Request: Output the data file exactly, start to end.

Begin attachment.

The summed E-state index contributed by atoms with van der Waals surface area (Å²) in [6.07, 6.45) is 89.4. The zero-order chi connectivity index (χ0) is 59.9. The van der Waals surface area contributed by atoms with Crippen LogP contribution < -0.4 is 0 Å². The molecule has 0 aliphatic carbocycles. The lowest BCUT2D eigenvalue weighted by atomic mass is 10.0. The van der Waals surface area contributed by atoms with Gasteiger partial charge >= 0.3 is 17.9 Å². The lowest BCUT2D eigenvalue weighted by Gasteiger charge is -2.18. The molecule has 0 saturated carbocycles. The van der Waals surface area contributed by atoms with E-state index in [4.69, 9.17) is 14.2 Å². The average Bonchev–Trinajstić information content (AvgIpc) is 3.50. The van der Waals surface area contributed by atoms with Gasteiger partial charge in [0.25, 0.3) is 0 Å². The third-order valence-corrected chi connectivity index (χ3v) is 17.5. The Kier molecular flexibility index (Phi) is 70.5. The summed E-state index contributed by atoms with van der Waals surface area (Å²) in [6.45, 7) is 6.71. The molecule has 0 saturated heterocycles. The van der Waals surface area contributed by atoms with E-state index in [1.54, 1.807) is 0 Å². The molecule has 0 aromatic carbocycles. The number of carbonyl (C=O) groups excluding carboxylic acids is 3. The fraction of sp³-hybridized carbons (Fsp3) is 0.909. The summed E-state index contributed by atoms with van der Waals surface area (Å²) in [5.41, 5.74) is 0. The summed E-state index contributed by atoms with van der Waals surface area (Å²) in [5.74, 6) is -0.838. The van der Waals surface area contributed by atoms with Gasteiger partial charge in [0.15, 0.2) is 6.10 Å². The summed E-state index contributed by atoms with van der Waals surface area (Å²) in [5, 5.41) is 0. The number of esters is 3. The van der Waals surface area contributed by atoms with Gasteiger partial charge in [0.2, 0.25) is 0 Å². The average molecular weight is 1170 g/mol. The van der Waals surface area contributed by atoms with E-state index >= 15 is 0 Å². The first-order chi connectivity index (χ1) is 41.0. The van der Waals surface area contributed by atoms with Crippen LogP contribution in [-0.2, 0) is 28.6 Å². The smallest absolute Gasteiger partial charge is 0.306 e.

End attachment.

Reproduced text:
The summed E-state index contributed by atoms with van der Waals surface area (Å²) in [6.07, 6.45) is 89.4. The zero-order chi connectivity index (χ0) is 59.9. The van der Waals surface area contributed by atoms with Crippen LogP contribution < -0.4 is 0 Å². The molecule has 0 aliphatic carbocycles. The lowest BCUT2D eigenvalue weighted by atomic mass is 10.0. The van der Waals surface area contributed by atoms with Gasteiger partial charge >= 0.3 is 17.9 Å². The lowest BCUT2D eigenvalue weighted by Gasteiger charge is -2.18. The molecule has 0 saturated carbocycles. The van der Waals surface area contributed by atoms with E-state index in [4.69, 9.17) is 14.2 Å². The average Bonchev–Trinajstić information content (AvgIpc) is 3.50. The van der Waals surface area contributed by atoms with Gasteiger partial charge in [0.25, 0.3) is 0 Å². The third-order valence-corrected chi connectivity index (χ3v) is 17.5. The Kier molecular flexibility index (Phi) is 70.5. The summed E-state index contributed by atoms with van der Waals surface area (Å²) in [6.45, 7) is 6.71. The molecule has 0 saturated heterocycles. The van der Waals surface area contributed by atoms with E-state index in [1.54, 1.807) is 0 Å². The molecule has 0 aromatic carbocycles. The number of carbonyl (C=O) groups excluding carboxylic acids is 3. The fraction of sp³-hybridized carbons (Fsp3) is 0.909. The summed E-state index contributed by atoms with van der Waals surface area (Å²) in [5.41, 5.74) is 0. The summed E-state index contributed by atoms with van der Waals surface area (Å²) in [5.74, 6) is -0.838. The van der Waals surface area contributed by atoms with Gasteiger partial charge in [0.15, 0.2) is 6.10 Å². The summed E-state index contributed by atoms with van der Waals surface area (Å²) in [5, 5.41) is 0. The number of esters is 3. The van der Waals surface area contributed by atoms with Gasteiger partial charge in [0.2, 0.25) is 0 Å². The average molecular weight is 1170 g/mol. The van der Waals surface area contributed by atoms with E-state index >= 15 is 0 Å². The first-order chi connectivity index (χ1) is 41.0. The van der Waals surface area contributed by atoms with Crippen LogP contribution in [-0.2, 0) is 28.6 Å². The smallest absolute Gasteiger partial charge is 0.306 e.